Release date: April 10, 2001
Contact: Deb Hammacher, Assistant Director, 404-727-0644, or firstname.lastname@example.org
The April 20 concert by the Emory Wind Ensemble, Women and the Wind Ensemble, features the world premiere of a work written specifically for the group, Carolyn Bremers Venus Palimpsest. Bremer was commissioned to write the 10-minute work for the group by Scott Stewart, director of instrumental music at Emory. The concert will be at 8:15 p.m. in the Performing Arts Studio, and is free and open to the public.
I was familiar with Carolyns piece Early Light, and I find her writing to be very well-crafted and witty, says Stewart. We had her to campus in November 1999 to work with the orchestra, and at that time we talked about her writing a piece for Emory. The piece is, as the name implies, about Venus and the cultural connotations connected with the planet, according to Stewart.
Its very clever. It has some humor, says Stewart. Carolyn uses quotes from other known works, including Holsts 'The Planets and some Frankie Avalon. Its a very interesting mix of classical and popular influences.
The program will include Early Light as well as Bremers new piece. Other works on the program are Soundings, by McTee; Danza de los Duendes, by Galbraith; and Trumpet Concerto in A-Flat, by Arutiunian, the latter featuring trumpet soloist Sgt. Susan M. Rider of the Presidents Own United States Marine Corps Band.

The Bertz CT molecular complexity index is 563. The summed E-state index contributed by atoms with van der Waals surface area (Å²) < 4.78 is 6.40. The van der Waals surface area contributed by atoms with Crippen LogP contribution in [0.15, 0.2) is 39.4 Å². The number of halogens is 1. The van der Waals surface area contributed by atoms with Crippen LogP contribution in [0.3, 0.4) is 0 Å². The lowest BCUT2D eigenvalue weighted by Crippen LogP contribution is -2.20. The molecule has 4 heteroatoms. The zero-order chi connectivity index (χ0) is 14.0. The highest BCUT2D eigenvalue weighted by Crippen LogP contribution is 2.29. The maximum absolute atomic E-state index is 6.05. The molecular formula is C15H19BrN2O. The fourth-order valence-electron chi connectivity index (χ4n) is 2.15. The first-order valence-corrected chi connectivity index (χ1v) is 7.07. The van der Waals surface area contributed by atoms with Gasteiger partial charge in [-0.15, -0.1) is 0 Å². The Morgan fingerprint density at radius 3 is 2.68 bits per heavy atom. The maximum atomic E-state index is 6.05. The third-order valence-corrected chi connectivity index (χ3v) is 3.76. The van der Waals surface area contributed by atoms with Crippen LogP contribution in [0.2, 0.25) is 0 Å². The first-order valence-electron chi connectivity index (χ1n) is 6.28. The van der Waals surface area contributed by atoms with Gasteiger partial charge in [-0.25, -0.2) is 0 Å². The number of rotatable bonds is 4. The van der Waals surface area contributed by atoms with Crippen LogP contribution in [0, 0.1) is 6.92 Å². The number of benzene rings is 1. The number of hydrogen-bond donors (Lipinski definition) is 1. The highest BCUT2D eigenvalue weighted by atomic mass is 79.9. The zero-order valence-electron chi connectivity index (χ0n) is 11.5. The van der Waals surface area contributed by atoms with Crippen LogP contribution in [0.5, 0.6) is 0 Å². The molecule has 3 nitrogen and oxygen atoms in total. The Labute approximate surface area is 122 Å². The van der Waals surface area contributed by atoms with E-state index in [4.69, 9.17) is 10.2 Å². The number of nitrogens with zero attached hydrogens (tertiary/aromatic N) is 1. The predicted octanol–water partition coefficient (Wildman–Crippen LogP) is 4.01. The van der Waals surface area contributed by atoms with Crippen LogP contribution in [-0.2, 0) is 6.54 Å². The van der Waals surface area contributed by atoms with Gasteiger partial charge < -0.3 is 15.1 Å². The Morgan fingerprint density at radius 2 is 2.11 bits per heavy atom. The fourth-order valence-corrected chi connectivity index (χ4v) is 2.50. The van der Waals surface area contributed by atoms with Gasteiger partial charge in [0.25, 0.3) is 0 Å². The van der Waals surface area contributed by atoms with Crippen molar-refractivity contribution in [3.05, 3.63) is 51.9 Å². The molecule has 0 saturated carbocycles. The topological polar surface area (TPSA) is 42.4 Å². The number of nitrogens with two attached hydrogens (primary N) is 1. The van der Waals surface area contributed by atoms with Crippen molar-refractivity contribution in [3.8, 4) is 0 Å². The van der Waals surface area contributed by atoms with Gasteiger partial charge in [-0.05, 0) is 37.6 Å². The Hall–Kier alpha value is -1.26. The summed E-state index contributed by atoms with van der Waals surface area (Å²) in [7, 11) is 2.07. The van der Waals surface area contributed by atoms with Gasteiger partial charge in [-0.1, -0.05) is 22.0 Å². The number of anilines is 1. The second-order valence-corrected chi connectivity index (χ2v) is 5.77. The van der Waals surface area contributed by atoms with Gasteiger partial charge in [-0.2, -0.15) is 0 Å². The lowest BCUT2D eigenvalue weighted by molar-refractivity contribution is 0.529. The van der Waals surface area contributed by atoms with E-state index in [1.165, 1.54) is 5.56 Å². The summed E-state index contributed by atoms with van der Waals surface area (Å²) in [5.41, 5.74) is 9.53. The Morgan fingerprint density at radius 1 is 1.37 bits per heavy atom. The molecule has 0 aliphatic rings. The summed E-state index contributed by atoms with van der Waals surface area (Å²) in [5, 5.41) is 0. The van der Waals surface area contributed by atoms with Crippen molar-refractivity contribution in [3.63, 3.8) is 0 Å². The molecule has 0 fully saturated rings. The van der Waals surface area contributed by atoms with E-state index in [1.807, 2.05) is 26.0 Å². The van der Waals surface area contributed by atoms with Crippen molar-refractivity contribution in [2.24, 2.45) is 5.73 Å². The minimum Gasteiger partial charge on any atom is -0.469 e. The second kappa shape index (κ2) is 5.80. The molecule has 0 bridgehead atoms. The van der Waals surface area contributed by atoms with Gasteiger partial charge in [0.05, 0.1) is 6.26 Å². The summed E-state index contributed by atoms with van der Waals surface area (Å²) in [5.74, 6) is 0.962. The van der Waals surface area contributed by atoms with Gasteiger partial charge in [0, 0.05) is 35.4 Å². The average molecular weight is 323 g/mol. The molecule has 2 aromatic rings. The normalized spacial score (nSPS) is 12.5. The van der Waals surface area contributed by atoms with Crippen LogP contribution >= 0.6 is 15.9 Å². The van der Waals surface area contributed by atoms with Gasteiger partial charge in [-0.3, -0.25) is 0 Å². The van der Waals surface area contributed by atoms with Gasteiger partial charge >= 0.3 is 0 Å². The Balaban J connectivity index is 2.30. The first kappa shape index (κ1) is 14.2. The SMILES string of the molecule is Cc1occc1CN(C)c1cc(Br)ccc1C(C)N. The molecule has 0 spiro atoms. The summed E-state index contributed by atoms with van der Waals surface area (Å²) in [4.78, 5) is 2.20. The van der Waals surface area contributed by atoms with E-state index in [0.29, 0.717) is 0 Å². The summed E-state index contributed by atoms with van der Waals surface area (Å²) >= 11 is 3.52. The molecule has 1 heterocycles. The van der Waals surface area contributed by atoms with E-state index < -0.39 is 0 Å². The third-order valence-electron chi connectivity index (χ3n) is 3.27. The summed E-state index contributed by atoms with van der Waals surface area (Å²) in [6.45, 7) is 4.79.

And why the salute to women?
The classical music industry is finally embracing the talents of women in what was once a male-dominated field, says Stewart. At Emory, and with this program, we have women in every area: teaching, performing, conducting and composing.
Aside from the exposure in the music world that Emory will receive when Venus Palimpsest is published, Stewart feels strongly about the importance of groups commissioning work.
The intellectual and cultural exercise of commissioning a piece of music is one of the greatest services you can perform in the arts because you encourage the creation of new works, says Stewart. You foster innovation and freshness in the arts. Sometimes you get a masterpiece and sometimes you dont, but either way youve participated in the noble act of the creation of art.
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